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Ghana - 01 June, 2013
Illegal chainsaw operators in forest communities could soon depend on improved charcoal production as a viable alternative livelihood. This is because Tropenbos International Ghana has concluded arrangements with the Forestry Commission (FC) and the Forestry Research Institute of Ghana (FORIG) to work together to enhance the contribution of charcoal production to local livelihoods and poverty alleviation while preserving environmental quality.
Charcoal production is reckoned as a lucrative venture and a major source of income to most rural households in the production areas and to other actors in the commodity chain. However, if charcoal production is to be managed as a sustainable and lucrative small or medium forest based enterprise to wean off illegal chainsaw lumber actors particularly in rural areas, it would be necessary to know the characteristics of the sub-sector, understand how it works and the nature of its challenges. It is against this backdrop that TBI Ghana and partners, by means of a joint project, will be generating pertinent information to help formulate relevant and realistic policies that ensure sustainable use of forest resources to improve the livelihoods of forest dependent people.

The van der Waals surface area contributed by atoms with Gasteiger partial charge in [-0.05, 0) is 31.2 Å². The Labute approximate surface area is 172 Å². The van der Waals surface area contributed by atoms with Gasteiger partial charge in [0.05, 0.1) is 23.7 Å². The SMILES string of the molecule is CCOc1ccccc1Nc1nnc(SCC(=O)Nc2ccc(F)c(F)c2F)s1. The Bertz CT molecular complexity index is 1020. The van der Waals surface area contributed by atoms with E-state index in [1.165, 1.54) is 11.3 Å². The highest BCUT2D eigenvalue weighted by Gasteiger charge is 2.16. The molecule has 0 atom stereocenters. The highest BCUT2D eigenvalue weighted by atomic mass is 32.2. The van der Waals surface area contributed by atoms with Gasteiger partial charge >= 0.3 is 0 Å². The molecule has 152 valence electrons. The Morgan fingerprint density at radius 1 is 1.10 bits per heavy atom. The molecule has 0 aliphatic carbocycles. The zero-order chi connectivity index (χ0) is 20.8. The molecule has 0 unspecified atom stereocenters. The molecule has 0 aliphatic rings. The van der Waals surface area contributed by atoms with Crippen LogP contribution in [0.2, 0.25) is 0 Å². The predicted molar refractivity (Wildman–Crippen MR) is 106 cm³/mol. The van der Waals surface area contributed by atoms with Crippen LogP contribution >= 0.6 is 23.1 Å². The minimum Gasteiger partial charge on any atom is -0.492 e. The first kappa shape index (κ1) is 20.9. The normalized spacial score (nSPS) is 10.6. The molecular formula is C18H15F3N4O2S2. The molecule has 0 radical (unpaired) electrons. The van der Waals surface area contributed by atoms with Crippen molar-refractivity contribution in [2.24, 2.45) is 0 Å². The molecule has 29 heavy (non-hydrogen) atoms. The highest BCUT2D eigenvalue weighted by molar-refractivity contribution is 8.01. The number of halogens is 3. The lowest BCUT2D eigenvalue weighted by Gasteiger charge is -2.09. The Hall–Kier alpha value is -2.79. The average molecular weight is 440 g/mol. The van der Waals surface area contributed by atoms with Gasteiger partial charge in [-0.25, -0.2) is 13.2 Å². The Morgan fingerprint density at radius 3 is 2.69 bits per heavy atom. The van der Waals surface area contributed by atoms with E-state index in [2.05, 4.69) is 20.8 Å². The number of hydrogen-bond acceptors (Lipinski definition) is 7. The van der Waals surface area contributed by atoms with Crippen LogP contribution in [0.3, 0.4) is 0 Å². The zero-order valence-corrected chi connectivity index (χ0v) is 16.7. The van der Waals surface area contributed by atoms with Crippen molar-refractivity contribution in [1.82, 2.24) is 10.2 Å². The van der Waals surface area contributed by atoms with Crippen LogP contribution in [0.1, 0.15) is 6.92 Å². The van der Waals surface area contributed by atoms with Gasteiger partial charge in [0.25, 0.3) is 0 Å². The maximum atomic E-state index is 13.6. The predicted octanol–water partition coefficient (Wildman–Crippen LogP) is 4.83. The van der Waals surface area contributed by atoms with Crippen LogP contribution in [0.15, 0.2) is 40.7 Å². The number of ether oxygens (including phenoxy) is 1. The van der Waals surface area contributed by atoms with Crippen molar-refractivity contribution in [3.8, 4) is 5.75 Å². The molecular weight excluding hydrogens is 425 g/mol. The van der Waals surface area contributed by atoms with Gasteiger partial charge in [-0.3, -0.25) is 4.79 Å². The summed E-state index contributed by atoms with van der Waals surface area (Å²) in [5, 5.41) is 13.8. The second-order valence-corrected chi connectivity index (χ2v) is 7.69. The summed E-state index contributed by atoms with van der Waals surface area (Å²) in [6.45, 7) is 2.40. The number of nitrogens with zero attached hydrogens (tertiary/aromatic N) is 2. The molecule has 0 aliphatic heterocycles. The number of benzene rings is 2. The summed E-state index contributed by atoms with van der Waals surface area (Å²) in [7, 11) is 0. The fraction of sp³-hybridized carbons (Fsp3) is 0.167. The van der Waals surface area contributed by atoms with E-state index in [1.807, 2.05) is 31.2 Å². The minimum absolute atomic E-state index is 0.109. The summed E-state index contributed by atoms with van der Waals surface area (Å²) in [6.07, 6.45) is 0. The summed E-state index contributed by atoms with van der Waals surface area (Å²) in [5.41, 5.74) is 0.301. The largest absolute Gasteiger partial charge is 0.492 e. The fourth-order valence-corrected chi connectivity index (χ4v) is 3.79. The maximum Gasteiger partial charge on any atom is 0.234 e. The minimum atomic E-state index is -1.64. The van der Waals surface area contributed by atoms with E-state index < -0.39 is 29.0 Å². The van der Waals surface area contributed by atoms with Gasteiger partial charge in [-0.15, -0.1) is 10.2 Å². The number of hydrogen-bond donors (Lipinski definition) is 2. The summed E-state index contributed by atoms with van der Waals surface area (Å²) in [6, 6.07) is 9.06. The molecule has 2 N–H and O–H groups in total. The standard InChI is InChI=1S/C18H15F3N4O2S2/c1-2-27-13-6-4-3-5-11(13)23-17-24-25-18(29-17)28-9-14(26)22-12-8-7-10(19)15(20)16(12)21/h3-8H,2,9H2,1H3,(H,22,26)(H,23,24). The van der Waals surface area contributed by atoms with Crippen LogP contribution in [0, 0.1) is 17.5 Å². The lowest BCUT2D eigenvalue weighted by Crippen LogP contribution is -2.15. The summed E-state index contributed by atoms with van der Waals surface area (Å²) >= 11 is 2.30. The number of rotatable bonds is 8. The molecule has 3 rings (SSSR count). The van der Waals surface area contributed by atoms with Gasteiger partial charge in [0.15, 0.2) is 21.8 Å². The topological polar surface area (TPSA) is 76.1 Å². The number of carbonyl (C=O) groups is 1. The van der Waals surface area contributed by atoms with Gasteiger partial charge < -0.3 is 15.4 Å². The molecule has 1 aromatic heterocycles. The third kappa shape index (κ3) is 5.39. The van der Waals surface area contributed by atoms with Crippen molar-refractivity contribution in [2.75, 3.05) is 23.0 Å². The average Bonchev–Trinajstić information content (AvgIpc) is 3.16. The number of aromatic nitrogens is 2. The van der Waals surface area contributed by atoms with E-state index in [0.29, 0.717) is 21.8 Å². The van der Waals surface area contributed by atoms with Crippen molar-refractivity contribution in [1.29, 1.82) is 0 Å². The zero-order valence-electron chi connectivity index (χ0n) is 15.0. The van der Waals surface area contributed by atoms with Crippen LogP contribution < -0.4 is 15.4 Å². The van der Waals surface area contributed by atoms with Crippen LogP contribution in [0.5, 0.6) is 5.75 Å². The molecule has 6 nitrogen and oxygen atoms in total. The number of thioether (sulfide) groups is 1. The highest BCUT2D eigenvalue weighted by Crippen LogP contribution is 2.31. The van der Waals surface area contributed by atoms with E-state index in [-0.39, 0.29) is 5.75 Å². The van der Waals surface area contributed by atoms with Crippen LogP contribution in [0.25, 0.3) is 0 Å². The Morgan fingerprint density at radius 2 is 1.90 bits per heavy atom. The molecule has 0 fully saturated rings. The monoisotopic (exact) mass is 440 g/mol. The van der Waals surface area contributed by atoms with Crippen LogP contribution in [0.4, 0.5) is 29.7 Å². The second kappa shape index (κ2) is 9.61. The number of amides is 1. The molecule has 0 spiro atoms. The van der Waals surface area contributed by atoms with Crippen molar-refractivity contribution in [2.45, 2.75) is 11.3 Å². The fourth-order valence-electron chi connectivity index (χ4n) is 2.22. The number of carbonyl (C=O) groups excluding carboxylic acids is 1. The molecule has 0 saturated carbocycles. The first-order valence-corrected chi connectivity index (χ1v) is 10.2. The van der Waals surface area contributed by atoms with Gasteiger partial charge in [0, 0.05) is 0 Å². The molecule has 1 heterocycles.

Under this partnership, the Timber Industry Development Division and the Resource Management Support Centre both of the Forestry Commission commit to providing raw materials (tree resources) and metal kilns while TBI Ghana and the Forestry Research Institute of Ghana pilot charcoal production as a viable livelihood option for chainsaw-dependent communities.
The project will build the capacity of chainsaw-dependent communities in charcoal production using the metal kilns as well as the establishment of woodlots. The capacity of existing stakeholder groups involved in the charcoal production and trade will also be strengthened. Beyond the multiple institutional collaboration, the project will also have the benefit of multi-donor support, drawing particularly on the kind assistance of the European Union, the International Institute for Environment and Development, the Dutch Directorate-General for International Cooperation and the Forestry Commission.